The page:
This brings us to your feeling when you saw “Eyes Wide Shut”. You know, honestly, I knew you were going to observe Mandy’s body like that of Our Lord’s as Michelangelo sculpted it for his Pietà. You jest, despite the great tits, but you have hit upon something: no one focuses on the soul, in Mandy’s case a pair of tits to be exploited by a degenerate like Mister Victor Ziegler/Sidney Pollack, and never loved for the person she is. I appreciate your analogy: others might think it crass or whatever negative, blasphemous even, but it isn’t: after all He accepted the chalice for all of us as an example of Spiritual Warriorship.
          I must refer you to my COMMENT-REPLY to Right_On; please read point five. Yes, Christlike is the prostitute at the mansion as all of us should be. Very difficult.
          What you relate about Mister Stanley Kubrick and sexual repression causes violence is the twisted mind of the secular Jew and his subversive nature. Non Jews can also be psychologically contorted also; just look at Doctor Alfred Charles Kinsey. I wonder if troubled Kubrick really comprehended Mister Anthony Burgess and his “A Clockwork Orange”. Remember there isn’t any Redemption in the film as in the novel. Eventually when the lives of his family were threatened and in the ensuing years he did in my opinion. Thank you very very much, you opened my mind to other avenues I have experienced in life. God Bless, Aristo Boho

          • SS
            SS says:

            Dear Aristo Boho, I have read all your comments and appreciate thoughts. There is no redemption scene for the Harford couple in EWS, either, in my opinion. No “Here’s to Mr. Zeigler and God bless us, every one!”. No joyous bells ringing. No hugs and kisses. No laughing child, as in the novella by AS. In fact, one theory (in youtube comments) is that the Harfords are going to find their daughter has disappeared when they go to look for her in the toy shop. Supposedly the two old men that she appears to follow down the aisle in her final scene were seen earlier at Ziegler’s party. Although I never thought of this interpretation myself, I did always think that it was dumb to let your little kid out of your sight in a crowded store. Americans by 1999 knew that was not smart. This Helena Disappears theory is popular with people who also believe that Kubrick was cluing us in to a Jeffrey Epstein type operation. Anyway, enjoyed talking to you and too bad you are not on youtube, there are many starving Kubrick fans there debating every detail of his movies. Not enough video makers to keep them happy!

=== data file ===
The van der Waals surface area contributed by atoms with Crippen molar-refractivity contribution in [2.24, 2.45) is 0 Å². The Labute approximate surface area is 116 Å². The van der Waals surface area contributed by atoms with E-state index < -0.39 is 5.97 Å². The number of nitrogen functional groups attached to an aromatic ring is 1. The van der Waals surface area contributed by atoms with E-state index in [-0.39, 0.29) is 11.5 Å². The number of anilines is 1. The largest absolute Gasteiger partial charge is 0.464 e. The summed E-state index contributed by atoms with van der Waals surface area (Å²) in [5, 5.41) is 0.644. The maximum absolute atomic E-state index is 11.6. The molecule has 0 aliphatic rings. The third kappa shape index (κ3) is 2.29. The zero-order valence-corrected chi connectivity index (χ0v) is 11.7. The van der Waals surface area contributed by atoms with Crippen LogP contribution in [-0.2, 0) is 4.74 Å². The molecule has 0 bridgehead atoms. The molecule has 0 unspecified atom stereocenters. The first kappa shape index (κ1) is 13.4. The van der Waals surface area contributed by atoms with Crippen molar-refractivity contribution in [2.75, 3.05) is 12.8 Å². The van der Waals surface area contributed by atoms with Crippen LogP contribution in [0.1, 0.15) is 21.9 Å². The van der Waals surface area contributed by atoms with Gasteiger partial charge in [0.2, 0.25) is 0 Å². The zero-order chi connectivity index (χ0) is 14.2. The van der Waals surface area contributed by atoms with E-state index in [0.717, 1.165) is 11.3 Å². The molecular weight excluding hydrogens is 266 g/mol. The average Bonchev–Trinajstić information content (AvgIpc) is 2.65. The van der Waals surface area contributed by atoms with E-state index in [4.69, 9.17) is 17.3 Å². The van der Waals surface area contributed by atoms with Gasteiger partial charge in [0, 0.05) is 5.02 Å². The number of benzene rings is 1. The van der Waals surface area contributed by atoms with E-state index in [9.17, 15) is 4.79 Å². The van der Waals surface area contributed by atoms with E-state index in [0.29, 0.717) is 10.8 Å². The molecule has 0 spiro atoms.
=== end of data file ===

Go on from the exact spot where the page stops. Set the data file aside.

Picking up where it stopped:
• Aristo Boho
            Aristo Boho says:

            Dear SS,

            Likewise COMMENT-REPLY talking to you SS. Let me clarify the Redemption in a novel I refer to is in the original uncut first edition of “A Clockwork Orange” by Mister Anthony Burgess, and not “Traumnovelle” by Mister Arthur Schnitzler. I shouldn’t imagine any form of spiritual saving with the likes of Schnitzler and the man he influenced, Doctor Sigmund Freud. Only a dark never ending analysis of materialistic entrapment. I can understand those who have what you inform me is the Helena Disappears Theory, but I do not see it in the film. Although it’s not impossible: The hand Is Quicker Than The Eye.As if the predator was a pickpocket. I do go on You Tube yet not for Mister Stanley Kubrick. Perhaps one day. God Bless Aristo Boho